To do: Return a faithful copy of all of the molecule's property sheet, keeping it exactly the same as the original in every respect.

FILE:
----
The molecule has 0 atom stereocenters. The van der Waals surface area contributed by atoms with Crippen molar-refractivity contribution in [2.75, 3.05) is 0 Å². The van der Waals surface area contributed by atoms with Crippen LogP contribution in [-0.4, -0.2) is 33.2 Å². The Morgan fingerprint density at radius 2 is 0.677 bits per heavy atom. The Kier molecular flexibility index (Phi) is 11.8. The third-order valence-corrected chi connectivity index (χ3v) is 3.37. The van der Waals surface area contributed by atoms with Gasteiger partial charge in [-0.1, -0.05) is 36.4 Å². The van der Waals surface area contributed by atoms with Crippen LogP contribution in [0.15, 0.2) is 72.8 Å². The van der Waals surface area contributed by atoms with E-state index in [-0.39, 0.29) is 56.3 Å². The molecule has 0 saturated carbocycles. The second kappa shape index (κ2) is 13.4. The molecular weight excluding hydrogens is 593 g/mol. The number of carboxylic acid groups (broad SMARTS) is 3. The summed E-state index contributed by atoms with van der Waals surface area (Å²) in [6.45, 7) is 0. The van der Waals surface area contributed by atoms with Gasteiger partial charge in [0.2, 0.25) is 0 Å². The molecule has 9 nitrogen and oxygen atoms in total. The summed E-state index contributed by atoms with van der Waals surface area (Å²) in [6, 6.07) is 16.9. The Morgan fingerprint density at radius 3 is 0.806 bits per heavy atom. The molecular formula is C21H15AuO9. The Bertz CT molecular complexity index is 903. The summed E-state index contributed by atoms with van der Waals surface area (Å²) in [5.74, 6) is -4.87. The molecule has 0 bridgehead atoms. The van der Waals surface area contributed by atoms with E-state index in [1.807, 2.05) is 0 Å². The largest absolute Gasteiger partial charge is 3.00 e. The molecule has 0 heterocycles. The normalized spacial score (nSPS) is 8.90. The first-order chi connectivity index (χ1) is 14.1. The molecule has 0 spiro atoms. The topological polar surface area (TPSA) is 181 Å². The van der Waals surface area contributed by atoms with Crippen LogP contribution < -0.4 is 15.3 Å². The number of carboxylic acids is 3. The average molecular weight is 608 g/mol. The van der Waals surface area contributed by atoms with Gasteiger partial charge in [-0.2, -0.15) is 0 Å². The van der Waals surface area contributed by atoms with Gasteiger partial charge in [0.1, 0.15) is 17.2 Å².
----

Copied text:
The molecule has 0 atom stereocenters. The van der Waals surface area contributed by atoms with Crippen molar-refractivity contribution in [2.75, 3.05) is 0 Å². The van der Waals surface area contributed by atoms with Crippen LogP contribution in [-0.4, -0.2) is 33.2 Å². The Morgan fingerprint density at radius 2 is 0.677 bits per heavy atom. The Kier molecular flexibility index (Phi) is 11.8. The third-order valence-corrected chi connectivity index (χ3v) is 3.37. The van der Waals surface area contributed by atoms with Gasteiger partial charge in [-0.1, -0.05) is 36.4 Å². The van der Waals surface area contributed by atoms with Crippen LogP contribution in [0.15, 0.2) is 72.8 Å². The van der Waals surface area contributed by atoms with E-state index in [-0.39, 0.29) is 56.3 Å². The molecule has 0 saturated carbocycles. The second kappa shape index (κ2) is 13.4. The molecular weight excluding hydrogens is 593 g/mol. The number of carboxylic acid groups (broad SMARTS) is 3. The summed E-state index contributed by atoms with van der Waals surface area (Å²) in [6.45, 7) is 0. The van der Waals surface area contributed by atoms with Gasteiger partial charge in [0.2, 0.25) is 0 Å². The molecule has 9 nitrogen and oxygen atoms in total. The summed E-state index contributed by atoms with van der Waals surface area (Å²) in [6, 6.07) is 16.9. The Morgan fingerprint density at radius 3 is 0.806 bits per heavy atom. The molecular formula is C21H15AuO9. The Bertz CT molecular complexity index is 903. The summed E-state index contributed by atoms with van der Waals surface area (Å²) in [5.74, 6) is -4.87. The molecule has 0 bridgehead atoms. The van der Waals surface area contributed by atoms with E-state index in [1.807, 2.05) is 0 Å². The largest absolute Gasteiger partial charge is 3.00 e. The molecule has 0 heterocycles. The normalized spacial score (nSPS) is 8.90. The first-order chi connectivity index (χ1) is 14.1. The molecule has 0 spiro atoms. The topological polar surface area (TPSA) is 181 Å². The van der Waals surface area contributed by atoms with Crippen LogP contribution < -0.4 is 15.3 Å². The number of carboxylic acids is 3. The average molecular weight is 608 g/mol. The van der Waals surface area contributed by atoms with Gasteiger partial charge in [-0.2, -0.15) is 0 Å². The van der Waals surface area contributed by atoms with Gasteiger partial charge in [0.1, 0.15) is 17.2 Å².